Much like a doctor or an attorney, being the resident HR professional in my peer group lends itself to lots of questions. One of the questions I receive over and over from friends who are business owners or people managers is, "How do I attract a better pool of potential employees?" At the same time, I hear an overwhelming amount of feedback from frustrated job seekers about how poorly they are treated by potential employers.
Just like job candidates should make every attempt to impress their prospective employer, companies need to put their best foot forward in order to attract top-notch candidates. While you, as a company, are evaluating job candidates to be a good fit, a quality candidate will also be evaluating whether your company is the place where they want to work.
How can you present your company in the best light in order to attract top talent? Here are a few tips:
Make a Great First Impression
Often getting through the first step of the job application process is so cumbersome that you lose viable candidates right out of the gate. Here are some remedies for common first impression issues:
- Make sure your job posting is realistic and accurate. List the job experience, skills and application materials that are truly required in order to be successful and not just those that would be "nice to have." Recently, a friend of mine wanted to apply online for a graphic design job. The hiring company required that he mail a copy of a catalog he designed, along with the source material. Because the source material was considered property of his previous employer, he did not have access to it. As a result, this very talented and qualified designer was unable to apply for this job.
If someone from your company tells a candidate they will schedule an interview, schedule it. If something comes up, tell the candidate; do not leave them hanging. If your company has a lengthy interview process, let people know that up front. Most importantly, do not set expectations you cannot meet.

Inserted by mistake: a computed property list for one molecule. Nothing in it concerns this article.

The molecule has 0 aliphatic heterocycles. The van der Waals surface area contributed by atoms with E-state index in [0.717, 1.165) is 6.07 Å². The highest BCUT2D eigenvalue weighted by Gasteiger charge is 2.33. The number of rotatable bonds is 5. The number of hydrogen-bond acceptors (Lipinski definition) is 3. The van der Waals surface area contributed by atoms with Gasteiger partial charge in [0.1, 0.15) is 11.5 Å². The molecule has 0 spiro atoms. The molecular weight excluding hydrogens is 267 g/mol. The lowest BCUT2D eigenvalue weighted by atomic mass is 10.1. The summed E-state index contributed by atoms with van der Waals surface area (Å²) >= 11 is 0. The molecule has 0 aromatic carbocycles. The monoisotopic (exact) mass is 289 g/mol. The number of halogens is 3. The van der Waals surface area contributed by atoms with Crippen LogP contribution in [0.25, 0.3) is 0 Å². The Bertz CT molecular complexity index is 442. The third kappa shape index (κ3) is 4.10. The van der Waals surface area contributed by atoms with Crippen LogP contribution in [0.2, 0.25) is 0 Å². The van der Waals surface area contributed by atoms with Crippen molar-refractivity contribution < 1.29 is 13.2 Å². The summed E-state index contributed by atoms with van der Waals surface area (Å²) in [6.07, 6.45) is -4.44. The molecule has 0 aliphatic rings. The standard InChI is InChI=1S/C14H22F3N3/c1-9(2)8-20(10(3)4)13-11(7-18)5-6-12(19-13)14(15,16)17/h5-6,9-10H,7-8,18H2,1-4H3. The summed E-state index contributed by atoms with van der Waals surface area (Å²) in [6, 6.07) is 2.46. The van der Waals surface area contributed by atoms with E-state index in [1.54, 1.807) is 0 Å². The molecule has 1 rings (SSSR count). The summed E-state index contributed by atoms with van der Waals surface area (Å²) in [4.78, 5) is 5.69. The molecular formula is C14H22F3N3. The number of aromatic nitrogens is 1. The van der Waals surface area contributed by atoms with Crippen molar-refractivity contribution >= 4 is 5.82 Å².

Be as efficient as possible
Many of the candidates your company is courting are probably currently working. Think twice before asking a candidate to spend multiple half-days (or whole days) at your office. If they are as committed an employee as you would like them to be, they may have difficulty stepping away from their current duties for a length of time.
Provide a realistic preview of the job
Give the candidate a tour of the office and expose them to the work environment. Be honest about their work hours, travel, telecommuting, work area, equipment, etc. If you want them to stick around for the long haul, they need to be well aware of exactly what they're signing on for before they commit.
Close the loop
If someone is no longer being considered for the role, tell them. A brief and polite email will suffice. It is unacceptable to ignore a candidate who spent their time applying or interviewing for a job with your company. Social media sites, such as Glassdoor, provide candidates with an outlet to voice their experiences about interviewing with your company. If you make a poor impression, you are not likely to attract a great pool of candidates in the future.
Future employees deserve to know what they can anticipate in a new role, particularly if they are leaving another company. Companies should strive to hire and retain the best employees. This is in no way an exhaustive list of ways your company can impress potential candidates. Feel free to share some of your ideas.